Record Display for the EPA National Library Catalog
RECORD NUMBER: 9 OF 13
|OLS Field Name||OLS Field Data|
|Main Title||Phytoremediation of groundwater at Air Force plant 4 Carswell, Texas : innovative technology evaluation report.|
|CORP Author||Environmental Protection Agency, Cincinnati, OH. Office of Research and Development.|
|Publisher||U.S. Environmental Protection Agency, Office of Research and Development, National Risk Management Research Laboratory,|
|Subjects||Phytoremediation--Texas--Carswell Air Force Base. ; Groundwater--Pollution--Texas--Carswell Air Force Base. ; Trees--Effect of water pollution on--Texas--Carswell Air Force Base.|
|Additional Subjects||Ground water ; Water treatment ; Environmental protection ; Technology ; Economic analysis ; Plants(Botany) ; Hydrology ; Geochemistry ; Phytoremediation ; Carswell Naval Air Station|
|Collation||1 volume (various pagings) : illustrations, map ; 28 cm|
A demonstration of a Phytoremediation Groundwater Treatment system was conducted at the Carswell Naval Air Sation (NAS) Golf Club in Fort Worth, Texas to investigate the ability of purposely planted eastern cottonwood trees, Populus deltoides, to help remediate shallow TCE-contaminated groundwater in a subhumid climate. Specifically, the study was undertaken to determine the potential for a planted system to hydraulically control the migration of contaminated groundwater, as well as biologically enhance the subsurface environment to optimize in-situ reductive dechlorination of chlorinated ethenes present (trichloroethene and cis-1,2-dichloroethene) in the shallow aquifer system beneath a portion of the golf course. Populus deltoides, like other phreatophytes, have long been recognized as having the ability to tap into the saturated zone to extract water for metabolic processes. Based upon this characteristic the species was considered well suited for applications where shallow aquifers are contaminated with biodegradable organic contaminants. A planted system of cottonwood trees is believed to effectuate two processes that aid and accelerate contaminant attenuation. First, transpiration of groundwater through the trees is believed to be able to modify and hopefully control the hydraulic groundwater gradient. This can minimize the rate and magnitude of migrating contaminants downgradient of the tree plantation. Secondly, the establishment of the root biomass, or rhizosphere, promotes microbial activity and may enhance biodegradative processes in the subsurface. To assess the performance of the system, hydrologic and geochemical data were collected over a three-year period (August 1996 through September 1998). In addition to investigating changes in groundwater hydrology and chemistry, the trees were studied to determine important physiological processes such as rates of water usage, translocation and volatilization of these volatile organic compounds, and biological transformations of chlorinated ethenes within the plant organs.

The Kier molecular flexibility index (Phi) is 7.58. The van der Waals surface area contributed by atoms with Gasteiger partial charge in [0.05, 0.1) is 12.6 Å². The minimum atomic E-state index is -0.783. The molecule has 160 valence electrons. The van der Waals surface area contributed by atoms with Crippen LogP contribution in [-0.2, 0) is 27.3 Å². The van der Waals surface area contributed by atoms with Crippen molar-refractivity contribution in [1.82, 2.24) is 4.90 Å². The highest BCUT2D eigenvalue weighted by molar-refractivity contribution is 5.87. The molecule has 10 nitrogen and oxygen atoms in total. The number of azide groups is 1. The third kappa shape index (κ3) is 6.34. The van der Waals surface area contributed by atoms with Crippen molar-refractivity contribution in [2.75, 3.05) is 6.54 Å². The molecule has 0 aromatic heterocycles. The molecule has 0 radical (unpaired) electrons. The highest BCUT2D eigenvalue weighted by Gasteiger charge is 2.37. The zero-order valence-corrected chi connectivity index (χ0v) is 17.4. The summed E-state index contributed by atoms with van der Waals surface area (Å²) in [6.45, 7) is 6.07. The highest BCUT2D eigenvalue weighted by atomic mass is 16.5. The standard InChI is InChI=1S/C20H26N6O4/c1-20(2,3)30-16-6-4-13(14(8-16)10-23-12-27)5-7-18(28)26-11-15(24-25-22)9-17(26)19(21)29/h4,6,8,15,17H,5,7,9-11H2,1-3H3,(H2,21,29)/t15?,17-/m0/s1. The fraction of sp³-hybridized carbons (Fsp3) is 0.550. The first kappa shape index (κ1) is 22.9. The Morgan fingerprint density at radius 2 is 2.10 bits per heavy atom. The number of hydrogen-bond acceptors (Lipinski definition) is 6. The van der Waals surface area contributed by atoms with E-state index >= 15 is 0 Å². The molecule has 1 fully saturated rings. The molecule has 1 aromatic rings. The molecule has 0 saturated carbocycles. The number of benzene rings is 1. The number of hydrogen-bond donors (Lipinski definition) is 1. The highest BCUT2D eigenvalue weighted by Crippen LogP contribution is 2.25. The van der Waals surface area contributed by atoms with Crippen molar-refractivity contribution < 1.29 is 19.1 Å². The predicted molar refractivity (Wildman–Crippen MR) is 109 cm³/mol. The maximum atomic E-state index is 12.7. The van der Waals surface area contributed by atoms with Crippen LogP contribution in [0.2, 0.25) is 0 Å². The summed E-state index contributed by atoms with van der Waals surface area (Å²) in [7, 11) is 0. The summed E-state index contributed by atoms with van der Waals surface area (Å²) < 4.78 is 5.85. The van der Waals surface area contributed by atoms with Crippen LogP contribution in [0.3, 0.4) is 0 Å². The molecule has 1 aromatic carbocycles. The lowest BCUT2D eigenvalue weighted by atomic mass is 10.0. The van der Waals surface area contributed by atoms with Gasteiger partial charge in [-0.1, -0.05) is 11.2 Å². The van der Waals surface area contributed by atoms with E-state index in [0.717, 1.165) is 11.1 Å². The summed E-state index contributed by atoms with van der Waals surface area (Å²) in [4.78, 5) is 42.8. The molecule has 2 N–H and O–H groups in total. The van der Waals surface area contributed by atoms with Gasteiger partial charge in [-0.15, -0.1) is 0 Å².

"September 2003." "EPA/540/R-03/506." Includes bibliographical references (pages 60-61). "SITE (Superfund Innovative Technology Evaluation)"--Cover. "Financial support of the Department of Defense's Environmental Security Office (ESTCP) and others."